Why Do Stalls Happen Chapter 4: Body Weight Set Points, and the Attack of The Set Point Monster

Continued from Chapter 3

If you’ve hit a weight loss plateau, or your weight loss has stalled  due to hitting a set point, then this next section will be of particular interest to you. Not only did I have to deal with the fact that I had lowered my BMI, due to loss of mass, but I was also battling a set point, and The Set Point Monster.

Note: I’m holding off on talking about starvation mode until Chapter 5. I’m separating the two because they I think each deserve special attention.

In simple terms, a set point is nothing more than a weight in which the body is comfortable being. Once we move out of that range, the body does everything it can to maintain that weight through a complex process of brain, nervous system, and fat cell interaction. It does all of this on an unconscious level. When we are trying to lose weight, this unconscious biological process can sabotage our weight loss efforts causing a weight loss plateau, or stall. I’ve come to calling this unconscious process “The Set Point Monster.” This monster can be a killer to any diet. It slows down the metabolism, zaps our energy and motivation, and can drive us crazy with hunger and cravings.

Before I explain set points in more detail, let me explain a little bit about the way hunger is supposed to work. Hunger is the body’s way of getting us to:

  • Consume more calories and nutrients
  • Replenish our energy supply
  • Regulate weight

If I were at my ideal weight, and had a healthy metabolism, on the days I burned off more calories I should be hungrier than on the days I did nothing. This seems obvious, and it explains why, on some days, after you have worked out, or had a particularly grueling day, you often feel ravenous. You have used up more of your body’s energy supply, and the body is desperately trying to replace those supplies. More

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Why Do Stalls Happen Part 3: Lowered Basal Metabolic Rate (BMR), Destroyed my Metabolism

How dieting destroyed my Basal Metabolic Rate (BMR), and contributed to my weight loss stall, or plateau.

Continued from chapter 2

My next question was; why am I eating the same foods I was in beginning of my diet, but not losing weight now? Did something happen to my metabolism, did it slow down, and if so, why?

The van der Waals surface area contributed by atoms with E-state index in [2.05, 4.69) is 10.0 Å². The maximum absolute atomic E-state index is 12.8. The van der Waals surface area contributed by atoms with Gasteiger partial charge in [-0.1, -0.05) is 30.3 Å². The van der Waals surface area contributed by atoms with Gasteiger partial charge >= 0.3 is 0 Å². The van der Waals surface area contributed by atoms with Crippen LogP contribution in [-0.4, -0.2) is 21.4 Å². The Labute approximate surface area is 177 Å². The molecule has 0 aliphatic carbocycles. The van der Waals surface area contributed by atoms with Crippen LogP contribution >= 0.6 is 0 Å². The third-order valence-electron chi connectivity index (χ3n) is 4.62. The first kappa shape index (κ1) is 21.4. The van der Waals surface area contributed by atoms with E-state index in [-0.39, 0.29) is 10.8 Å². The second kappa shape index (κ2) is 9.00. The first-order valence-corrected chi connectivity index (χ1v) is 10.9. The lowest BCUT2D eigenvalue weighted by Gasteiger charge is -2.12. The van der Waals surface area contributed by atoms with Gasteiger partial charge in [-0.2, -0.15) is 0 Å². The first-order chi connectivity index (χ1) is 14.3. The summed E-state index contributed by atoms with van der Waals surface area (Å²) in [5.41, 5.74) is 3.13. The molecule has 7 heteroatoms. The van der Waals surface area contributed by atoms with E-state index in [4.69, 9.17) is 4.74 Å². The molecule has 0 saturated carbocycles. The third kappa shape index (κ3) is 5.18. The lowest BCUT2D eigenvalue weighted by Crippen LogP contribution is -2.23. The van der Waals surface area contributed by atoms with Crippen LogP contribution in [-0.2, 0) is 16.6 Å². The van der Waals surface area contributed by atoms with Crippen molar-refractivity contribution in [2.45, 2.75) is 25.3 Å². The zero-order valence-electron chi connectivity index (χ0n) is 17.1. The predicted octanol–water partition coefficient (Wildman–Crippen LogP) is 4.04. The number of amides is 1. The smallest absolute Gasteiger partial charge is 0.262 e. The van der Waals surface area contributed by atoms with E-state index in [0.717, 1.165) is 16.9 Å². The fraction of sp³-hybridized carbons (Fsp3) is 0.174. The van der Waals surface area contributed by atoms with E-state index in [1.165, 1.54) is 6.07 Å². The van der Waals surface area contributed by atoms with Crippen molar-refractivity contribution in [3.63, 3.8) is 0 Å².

BMR: Quick facts.

The basal metabolic rate (BMR) is the rate at which your body consumes calories for basic metabolic functions at rest. Including:

  • Internal temperature
  • Repairing cells
  • Pumping blood
  • Digestion
  • Breathing
  • Other functions

BMR doesn’t take into account exercise or calories burned through other activities. Your BMR’s affected by the amount of muscle mass you have. The more muscle fiber, the higher your Body Mass Index (BMI) will be. Muscle, even at rest, burns more calories than fat and other tissues.

Note: This is why strength training is so important, the more muscle you have, the higher your BMI, and the higher your BMR is going to be.

You can use this calculator to calculate your own BMR. Calculator. More

Fat, Bloated and Ugly: Maybe Not

I read a story about a woman, on the Atkins forum, whose weight loss was slow.  This woman mistakenly believed nothing was changing about her body.  However, when she tried on a dress that recently didn’t fit, she discovered that even though she hadn’t lost weight she had lost inches, and the dress fit beautifully.  This got me thinking of how we sometimes mistakenly believe one thing about ourselves when in reality who we are and what we look like is much different. More

Atkins: 100 Tips to Success

This is a list I put together with help from my friends on the Atkins forum. It’s a great list, but not to meant to be all inclusive.  There are also several repeats on this list, but I prefer to think of them as re-enforcers.  🙂 More